By Nicholas Williams & Simon Lunn, 16 September 2022, European Leadership Network-ELN
> Nicholas Williams, OBE is a Senior Associate Fellow for the European Leadership Network (ELN). He was a long-serving member of NATO’s International Staff, most recently as Head of Operations for Afghanistan and Iraq. Prior to this, Nick served in senior positions in NATO, EU, and British missions in Afghanistan, Bosnia Herzegovina, and Iraq. He began his career in the British Ministry of Defence working on defence policy and planning issues, with multiple secondments to NATO functions during the Cold War and to the French Ministry of Defence in its aftermath.
> Simon Lunn is a Senior Associate Fellow for the European Leadership Network (ELN). As Secretary General of the NATO Parliamentary Assembly 1997 to 2007, Simon initiated the Assembly’s program of partnership and assistance to the parliaments of Central and Eastern Europe. From 1979 to 81, he worked in the US Congressional Research Service preparing reports for Congress on NATO strategy and the 1979 INF decision. After positions at the RIIA Chatham House and the European Parliament, he was appointed Head of Plans and Policy on NATO’s International Staff 1983 to 88 and was involved in force planning and conventional arms control.
Meeting against the background of war in Eastern Europe, Alliance leaders declared the Russian Federation as the most significant and direct threat to Allies’ security and to peace and stability in the Euro-Atlantic area. The Russian challenge was accompanied by the parallel recognition that China’s “stated ambitions and coercive policies challenge our interests, security and values”, but there was no indication as to what practical measures, if any, the Alliance should be taking against China, except by implication the need for vigilance.
Despite nods towards environmentalism, cyber defence, terrorism and EU-NATO institutional cooperation, the Summit was above all about NATO once more organising itself primarily to deter Russia and defend allies.
The explicit designation of Russia as a “threat”, and no longer a partner, comes as no surprise. Since the Russian annexation of Crimea in 2014, NATO has been steadily reconstructing its collective defence arrangements with Russia as its main object. In the 1990s, NATO dismantled its linear defence arrangements in favour of an open-ended disposition to prepare for unspecified crises, as it intervened successively in the Balkans, Afghanistan, and Libya. Since 2014, NATO has deployed multi-national forces to its vulnerable and exposed Baltic members, as a sign of solidarity and reassurance. However, what was deployed to the Baltics was a token force, not capable of defending, and after the Russian invasion of Ukraine in 2022, not capable of reassuring. Madrid was recognition that reassurance was not enough; it had to be based on a credible forward defence.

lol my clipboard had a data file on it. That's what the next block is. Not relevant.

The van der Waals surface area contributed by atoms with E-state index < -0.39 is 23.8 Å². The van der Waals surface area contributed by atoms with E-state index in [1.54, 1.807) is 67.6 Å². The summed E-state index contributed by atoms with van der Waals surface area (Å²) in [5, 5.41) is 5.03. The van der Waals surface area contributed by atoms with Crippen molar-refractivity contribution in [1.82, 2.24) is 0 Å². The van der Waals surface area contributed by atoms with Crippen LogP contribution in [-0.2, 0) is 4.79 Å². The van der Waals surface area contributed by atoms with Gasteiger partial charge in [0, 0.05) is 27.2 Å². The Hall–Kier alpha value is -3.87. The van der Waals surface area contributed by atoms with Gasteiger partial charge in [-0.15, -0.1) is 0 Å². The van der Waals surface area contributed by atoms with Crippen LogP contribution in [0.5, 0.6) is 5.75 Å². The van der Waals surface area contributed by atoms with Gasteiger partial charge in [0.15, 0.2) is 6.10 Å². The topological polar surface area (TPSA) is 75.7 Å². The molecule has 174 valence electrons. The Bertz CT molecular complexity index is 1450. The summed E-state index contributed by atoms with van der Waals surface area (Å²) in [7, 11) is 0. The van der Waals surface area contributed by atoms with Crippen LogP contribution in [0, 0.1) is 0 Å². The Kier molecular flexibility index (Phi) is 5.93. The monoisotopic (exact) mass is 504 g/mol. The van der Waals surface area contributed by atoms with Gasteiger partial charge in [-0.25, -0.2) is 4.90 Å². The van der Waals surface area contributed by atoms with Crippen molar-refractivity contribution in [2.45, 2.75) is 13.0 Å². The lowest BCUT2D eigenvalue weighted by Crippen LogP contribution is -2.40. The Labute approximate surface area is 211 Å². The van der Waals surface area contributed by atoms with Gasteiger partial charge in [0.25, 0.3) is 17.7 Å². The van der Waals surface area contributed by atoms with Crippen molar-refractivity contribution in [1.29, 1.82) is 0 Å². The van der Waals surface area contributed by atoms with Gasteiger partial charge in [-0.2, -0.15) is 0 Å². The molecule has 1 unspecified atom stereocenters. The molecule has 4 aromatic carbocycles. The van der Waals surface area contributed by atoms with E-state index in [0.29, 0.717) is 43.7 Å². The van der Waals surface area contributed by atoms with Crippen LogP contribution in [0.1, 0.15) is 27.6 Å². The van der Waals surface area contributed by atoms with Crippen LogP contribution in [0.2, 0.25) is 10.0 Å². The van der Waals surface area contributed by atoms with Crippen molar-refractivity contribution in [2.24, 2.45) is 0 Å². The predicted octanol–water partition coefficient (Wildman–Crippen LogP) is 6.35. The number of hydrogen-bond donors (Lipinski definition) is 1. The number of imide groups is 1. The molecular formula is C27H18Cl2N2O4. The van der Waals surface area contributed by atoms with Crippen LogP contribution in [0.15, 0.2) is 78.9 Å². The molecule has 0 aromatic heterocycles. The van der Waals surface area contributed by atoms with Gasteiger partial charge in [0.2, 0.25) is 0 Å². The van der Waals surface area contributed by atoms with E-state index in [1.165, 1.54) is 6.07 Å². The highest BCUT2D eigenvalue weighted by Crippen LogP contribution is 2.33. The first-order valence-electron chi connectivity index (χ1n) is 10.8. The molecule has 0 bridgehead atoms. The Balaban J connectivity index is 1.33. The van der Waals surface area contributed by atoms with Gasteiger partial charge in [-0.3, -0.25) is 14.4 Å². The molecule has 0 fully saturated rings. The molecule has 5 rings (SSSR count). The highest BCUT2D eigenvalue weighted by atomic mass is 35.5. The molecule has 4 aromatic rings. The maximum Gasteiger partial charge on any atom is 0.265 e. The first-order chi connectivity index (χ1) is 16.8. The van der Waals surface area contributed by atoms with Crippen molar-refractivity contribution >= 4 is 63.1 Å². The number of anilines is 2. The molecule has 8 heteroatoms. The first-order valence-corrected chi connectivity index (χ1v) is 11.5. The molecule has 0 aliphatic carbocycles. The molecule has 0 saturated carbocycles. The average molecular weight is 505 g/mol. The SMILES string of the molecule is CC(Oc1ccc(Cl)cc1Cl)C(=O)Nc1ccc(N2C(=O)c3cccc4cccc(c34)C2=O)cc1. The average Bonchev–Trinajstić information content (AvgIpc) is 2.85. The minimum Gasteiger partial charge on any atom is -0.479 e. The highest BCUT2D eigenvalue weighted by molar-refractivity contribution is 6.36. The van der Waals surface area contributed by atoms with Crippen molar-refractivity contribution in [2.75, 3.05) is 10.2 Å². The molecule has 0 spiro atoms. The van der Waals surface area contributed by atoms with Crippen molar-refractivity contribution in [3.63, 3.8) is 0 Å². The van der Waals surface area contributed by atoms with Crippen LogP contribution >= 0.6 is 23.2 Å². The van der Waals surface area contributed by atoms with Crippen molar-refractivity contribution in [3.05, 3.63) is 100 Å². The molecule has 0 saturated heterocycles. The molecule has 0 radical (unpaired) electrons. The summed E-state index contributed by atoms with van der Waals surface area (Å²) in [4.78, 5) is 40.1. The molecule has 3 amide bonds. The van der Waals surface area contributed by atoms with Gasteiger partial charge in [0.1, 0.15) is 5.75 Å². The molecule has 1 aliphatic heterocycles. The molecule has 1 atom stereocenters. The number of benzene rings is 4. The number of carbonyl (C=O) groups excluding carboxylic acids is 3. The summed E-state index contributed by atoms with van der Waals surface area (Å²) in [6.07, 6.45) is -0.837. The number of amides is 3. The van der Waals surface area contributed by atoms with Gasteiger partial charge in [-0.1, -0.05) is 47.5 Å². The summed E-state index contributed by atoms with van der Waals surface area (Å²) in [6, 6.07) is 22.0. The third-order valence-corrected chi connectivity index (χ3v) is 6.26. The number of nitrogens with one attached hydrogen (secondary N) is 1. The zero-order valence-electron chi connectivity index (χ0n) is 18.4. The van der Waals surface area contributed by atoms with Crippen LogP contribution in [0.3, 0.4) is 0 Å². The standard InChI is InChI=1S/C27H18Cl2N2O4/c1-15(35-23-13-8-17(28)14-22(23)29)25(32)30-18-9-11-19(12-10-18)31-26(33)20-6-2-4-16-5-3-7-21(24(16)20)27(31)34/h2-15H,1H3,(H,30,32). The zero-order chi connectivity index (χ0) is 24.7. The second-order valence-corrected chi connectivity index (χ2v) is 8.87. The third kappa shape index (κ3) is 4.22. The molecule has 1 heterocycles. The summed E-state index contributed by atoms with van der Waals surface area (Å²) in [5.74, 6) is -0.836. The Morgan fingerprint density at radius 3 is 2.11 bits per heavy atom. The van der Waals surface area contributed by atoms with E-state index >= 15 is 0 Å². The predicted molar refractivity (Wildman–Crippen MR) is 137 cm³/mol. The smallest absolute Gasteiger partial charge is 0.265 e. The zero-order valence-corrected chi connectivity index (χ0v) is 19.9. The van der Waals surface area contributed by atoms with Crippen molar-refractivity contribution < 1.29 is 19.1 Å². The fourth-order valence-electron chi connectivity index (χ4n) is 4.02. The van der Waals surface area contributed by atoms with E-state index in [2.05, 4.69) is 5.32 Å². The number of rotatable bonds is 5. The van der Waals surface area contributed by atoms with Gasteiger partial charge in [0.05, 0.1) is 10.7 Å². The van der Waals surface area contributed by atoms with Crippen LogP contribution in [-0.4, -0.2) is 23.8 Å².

Nicholas Williams and Simon Lunn
There were many decisions in the years before Madrid leading to the effective prioritisation of collective defence over crisis management. In 2019, NATO’s Military committee approved a new NATO Military strategy, which declared Russia as a “strategic competitor” which “must be contested”. From that, SACEUR developed a “strategic plan” to put in place once more the force structure capable of deterring and mounting a credible defence against Russia. SACEUR has therefore developed a comprehensive plan, as in the Cold War, to defend all areas of his responsibility. However, he has yet to secure the commitment of forces, their high readiness and their ability to deploy in time to their designated role in the plan. In other words, SACEUR has a plan for collective defence against Russia, but has to secure the means to realise it from NATO members.
So, NATO’s military authorities will, now as in the Cold War, begin the task of requesting, or rather cajoling, allies to provide forces to fulfil the plan. Jens Stoltenberg has already announced that NATO seeks to increase its high readiness forces to more than 300,000 troops. This is a very big ask. Nevertheless, in terms of collective defence against Russia, therefore, the Madrid Summit was a serious statement of intent. What was not stated explicitly in Madrid is that this will be a long and expensive process. The 2% of GDP goal for defence will not be enough. What was decided in 2014 as a target to aim for by 2025, is now described as a “minimum”.